If everybody has your attention, nobody does. That's a problem — but it also paves the way for 2020s new currency: meaning.
Join Paul Campillo as he explores why becoming a meaningful brand is more critical than ever — not just for your business, but for society.
In this episode, he travels to Los Angeles to meet with Adam Lisagor, founder of Sandwich. They discuss vulnerability, film sets, and the unmatched power of being yourself. Here's a taste:
Want to watch the full interview? Head here.
If you're looking for the transcript, keep reading...
Paul Campillo (PC): I'm Paul, Director of Brand at Typeform, and this is Meaningful.
Today, we're talking to Adam Lisagor, tech enthusiast and founder of Sandwich, makers of some of the best product explainer videos in the world.
How do you make commercials that people love? Let's find out. ♪ Make it, make it, make it count ♪
Adam Lisagor (AL): Okay, don't know it required a curtain, right away.
PC: How's it going, man? It's good to meet you.
AL: I know.
PC: It's weird having these conversations because I feel like the day or a couple few days before I'm stalking people, and I'm watching all their stuff. I'm trying to get an idea 'cause after you gave the talk at Con Con. The Hustle Con thing.
AL: And you were there?
PC: Oh, I was there, yeah. And I remember I wanted to walk up to you and ask you a few questions but I remember you stepped off the stage.
AL: I’m very, very inaccessible. Very inaccessible.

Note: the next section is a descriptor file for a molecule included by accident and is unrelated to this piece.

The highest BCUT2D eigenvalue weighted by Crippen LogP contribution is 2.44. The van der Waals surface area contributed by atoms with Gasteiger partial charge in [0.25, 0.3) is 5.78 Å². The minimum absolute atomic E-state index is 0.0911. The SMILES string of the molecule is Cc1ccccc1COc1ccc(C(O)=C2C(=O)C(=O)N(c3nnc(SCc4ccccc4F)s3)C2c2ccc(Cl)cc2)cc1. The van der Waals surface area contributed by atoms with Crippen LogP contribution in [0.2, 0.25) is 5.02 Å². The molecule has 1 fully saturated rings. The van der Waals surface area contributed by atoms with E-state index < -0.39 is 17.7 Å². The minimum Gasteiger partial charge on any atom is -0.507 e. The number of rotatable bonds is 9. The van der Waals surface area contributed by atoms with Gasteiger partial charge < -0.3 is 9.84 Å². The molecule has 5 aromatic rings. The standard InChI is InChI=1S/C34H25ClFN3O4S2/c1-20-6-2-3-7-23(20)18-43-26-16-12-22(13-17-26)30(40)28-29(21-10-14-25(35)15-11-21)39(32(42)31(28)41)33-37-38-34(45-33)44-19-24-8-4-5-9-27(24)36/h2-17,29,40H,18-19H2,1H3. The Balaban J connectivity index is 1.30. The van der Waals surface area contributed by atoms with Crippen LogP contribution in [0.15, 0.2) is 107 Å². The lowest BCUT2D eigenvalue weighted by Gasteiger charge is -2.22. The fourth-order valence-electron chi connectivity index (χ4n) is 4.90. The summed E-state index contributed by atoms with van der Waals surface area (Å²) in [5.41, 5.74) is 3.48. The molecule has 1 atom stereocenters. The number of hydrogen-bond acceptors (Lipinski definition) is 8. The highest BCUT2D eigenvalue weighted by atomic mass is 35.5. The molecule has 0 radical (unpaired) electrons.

PC: And people started like approaching you, I was like, "Oh, I'm not gonna bother him." But you are gonna put Toastmasters out of business.
AL: What is a Toastmasters? Is that like what?
PC: It's where they teach people how to speak.
AL: I feel like I'm really bad at it but thank you.
PC: Yeah, but that's what I mean, you don't care.
AL: Oh, nice.
PC: You go up there with your notes, and you read everything. There's no rhyme, or reason, no pattern, it just feels like you're just being yourself in front of a group.
AL: So but that was the one I felt a lot better about it, and I think that the only difference was I practiced a little bit more.
AL: I rehearsed it. I didn't think that winging it was gonna do the trick.
Being yourself, comfortably
PC: Are you doing that on purpose?
AL: As to whether that's intentional or contrived on my part, it's definitely not contrived. I would say that it just comes naturally to me because partially out of laziness, honestly, conservation of energy.
AL: But there are people who really wanna hone and perfect their craft in an intentional way. But I'm just not one of those people.
PC: Yeah, and where does that come from? 'Cause I noticed that a lot of what you do comes from "This is who I am." And take it or leave it.
AL: Yeah, gosh, I can't say it's entirely like comfort, or safety, or like privilege because the ability to do that and still find yourself accepted among your peers…
AL: That is a privilege. Most people don't get to do that, let's be clear.